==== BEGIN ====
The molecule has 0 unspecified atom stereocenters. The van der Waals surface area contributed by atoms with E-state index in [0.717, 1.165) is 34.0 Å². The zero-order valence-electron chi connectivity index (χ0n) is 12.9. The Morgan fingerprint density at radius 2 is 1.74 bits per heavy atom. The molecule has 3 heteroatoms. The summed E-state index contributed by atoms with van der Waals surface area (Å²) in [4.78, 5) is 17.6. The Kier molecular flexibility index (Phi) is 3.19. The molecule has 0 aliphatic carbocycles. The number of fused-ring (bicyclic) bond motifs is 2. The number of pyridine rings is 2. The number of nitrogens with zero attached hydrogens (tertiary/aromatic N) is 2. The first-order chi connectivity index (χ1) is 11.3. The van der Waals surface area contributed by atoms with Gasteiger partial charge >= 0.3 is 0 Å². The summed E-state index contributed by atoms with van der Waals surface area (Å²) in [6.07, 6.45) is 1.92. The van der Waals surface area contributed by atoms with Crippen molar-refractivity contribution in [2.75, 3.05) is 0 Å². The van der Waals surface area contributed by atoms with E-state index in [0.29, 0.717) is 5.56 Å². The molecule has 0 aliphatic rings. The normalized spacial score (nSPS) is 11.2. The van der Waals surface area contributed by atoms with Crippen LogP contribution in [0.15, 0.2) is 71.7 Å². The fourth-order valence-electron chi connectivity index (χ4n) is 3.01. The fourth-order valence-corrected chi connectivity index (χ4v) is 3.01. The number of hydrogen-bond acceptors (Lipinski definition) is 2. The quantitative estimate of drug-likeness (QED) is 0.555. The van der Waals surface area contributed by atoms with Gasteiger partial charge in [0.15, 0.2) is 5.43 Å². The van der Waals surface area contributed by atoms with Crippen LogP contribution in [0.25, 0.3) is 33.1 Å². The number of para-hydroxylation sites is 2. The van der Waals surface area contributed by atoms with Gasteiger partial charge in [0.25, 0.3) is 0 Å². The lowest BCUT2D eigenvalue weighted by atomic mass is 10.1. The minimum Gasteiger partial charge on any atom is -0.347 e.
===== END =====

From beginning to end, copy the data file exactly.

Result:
The molecule has 0 unspecified atom stereocenters. The van der Waals surface area contributed by atoms with E-state index in [0.717, 1.165) is 34.0 Å². The zero-order valence-electron chi connectivity index (χ0n) is 12.9. The Morgan fingerprint density at radius 2 is 1.74 bits per heavy atom. The molecule has 3 heteroatoms. The summed E-state index contributed by atoms with van der Waals surface area (Å²) in [4.78, 5) is 17.6. The Kier molecular flexibility index (Phi) is 3.19. The molecule has 0 aliphatic carbocycles. The number of fused-ring (bicyclic) bond motifs is 2. The number of pyridine rings is 2. The number of nitrogens with zero attached hydrogens (tertiary/aromatic N) is 2. The first-order chi connectivity index (χ1) is 11.3. The van der Waals surface area contributed by atoms with Gasteiger partial charge >= 0.3 is 0 Å². The summed E-state index contributed by atoms with van der Waals surface area (Å²) in [6.07, 6.45) is 1.92. The van der Waals surface area contributed by atoms with Crippen molar-refractivity contribution in [2.75, 3.05) is 0 Å². The van der Waals surface area contributed by atoms with E-state index in [0.29, 0.717) is 5.56 Å². The molecule has 0 aliphatic rings. The normalized spacial score (nSPS) is 11.2. The van der Waals surface area contributed by atoms with Crippen LogP contribution in [0.15, 0.2) is 71.7 Å². The fourth-order valence-electron chi connectivity index (χ4n) is 3.01. The fourth-order valence-corrected chi connectivity index (χ4v) is 3.01. The number of hydrogen-bond acceptors (Lipinski definition) is 2. The quantitative estimate of drug-likeness (QED) is 0.555. The van der Waals surface area contributed by atoms with Gasteiger partial charge in [0.15, 0.2) is 5.43 Å². The van der Waals surface area contributed by atoms with Crippen LogP contribution in [0.25, 0.3) is 33.1 Å². The number of para-hydroxylation sites is 2. The van der Waals surface area contributed by atoms with Gasteiger partial charge in [0.25, 0.3) is 0 Å². The lowest BCUT2D eigenvalue weighted by atomic mass is 10.1. The minimum Gasteiger partial charge on any atom is -0.347 e.